An article from American Educator, a magazine of the American Federation of Teachers:
. . . detracking accomplished many transformations in a few short years. It transformed teaching from difficult to impossible. It transformed the ideal of equal instruction for all into practices offering less instruction for all. It transformed faster students from motivated allies to disengaged threats . And it transformed teachers from detracking enthusiasts into advocates for a return to tracking. These results pose challenges for researchers and practitioners. While tracking often has bad outcomes, detracking
is not necessarily better.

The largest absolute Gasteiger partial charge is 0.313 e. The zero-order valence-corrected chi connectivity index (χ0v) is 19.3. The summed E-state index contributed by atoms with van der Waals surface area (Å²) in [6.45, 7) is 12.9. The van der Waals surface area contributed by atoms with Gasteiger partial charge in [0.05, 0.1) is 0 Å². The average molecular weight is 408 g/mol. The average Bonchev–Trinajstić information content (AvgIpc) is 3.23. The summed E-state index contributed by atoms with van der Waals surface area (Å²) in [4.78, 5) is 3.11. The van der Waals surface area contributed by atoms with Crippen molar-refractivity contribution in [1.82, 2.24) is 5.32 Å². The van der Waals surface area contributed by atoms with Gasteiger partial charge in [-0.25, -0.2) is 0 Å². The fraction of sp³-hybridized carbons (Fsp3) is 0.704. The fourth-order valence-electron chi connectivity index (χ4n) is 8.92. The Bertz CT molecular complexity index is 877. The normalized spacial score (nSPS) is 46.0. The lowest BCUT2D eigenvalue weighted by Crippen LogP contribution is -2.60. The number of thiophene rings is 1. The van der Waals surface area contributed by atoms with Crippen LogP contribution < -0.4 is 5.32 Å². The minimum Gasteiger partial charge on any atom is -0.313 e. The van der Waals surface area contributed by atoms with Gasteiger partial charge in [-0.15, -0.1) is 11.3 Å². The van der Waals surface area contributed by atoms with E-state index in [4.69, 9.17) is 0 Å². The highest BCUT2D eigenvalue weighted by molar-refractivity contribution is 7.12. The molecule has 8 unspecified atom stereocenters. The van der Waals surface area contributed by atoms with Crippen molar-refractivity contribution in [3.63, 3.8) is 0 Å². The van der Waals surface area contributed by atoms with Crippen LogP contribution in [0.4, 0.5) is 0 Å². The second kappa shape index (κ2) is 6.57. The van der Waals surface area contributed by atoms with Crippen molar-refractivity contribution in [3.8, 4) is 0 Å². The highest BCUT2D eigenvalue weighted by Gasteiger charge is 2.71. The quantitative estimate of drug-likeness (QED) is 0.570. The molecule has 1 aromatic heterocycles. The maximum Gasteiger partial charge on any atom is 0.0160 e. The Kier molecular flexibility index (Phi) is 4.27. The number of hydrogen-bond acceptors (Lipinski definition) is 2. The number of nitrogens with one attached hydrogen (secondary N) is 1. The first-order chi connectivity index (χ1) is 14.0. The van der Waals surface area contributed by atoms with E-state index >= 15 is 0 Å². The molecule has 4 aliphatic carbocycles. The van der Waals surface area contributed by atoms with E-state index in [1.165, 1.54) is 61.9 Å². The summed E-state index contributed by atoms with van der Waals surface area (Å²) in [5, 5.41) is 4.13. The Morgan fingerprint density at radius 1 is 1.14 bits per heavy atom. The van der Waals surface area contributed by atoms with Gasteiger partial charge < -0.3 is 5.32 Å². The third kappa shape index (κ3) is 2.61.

Researchers who have played a role in criticizing tracking must also consider the potential problems of detracking. Until such studies are done, high school practitioners should be cautious about proceeding to detracking reforms just because they sound appealing. There is too much at stake, and there is great risk of unanticipated negative outcomes. These teachers’ experiences indicate that good intentions and hard work are not enough to make detracking successful.
Substitue “homogeneous” for “tracked” and “heterogeneous” for “detracked,” and see whether the article has any application to West’s Curriculum Reduction Plan.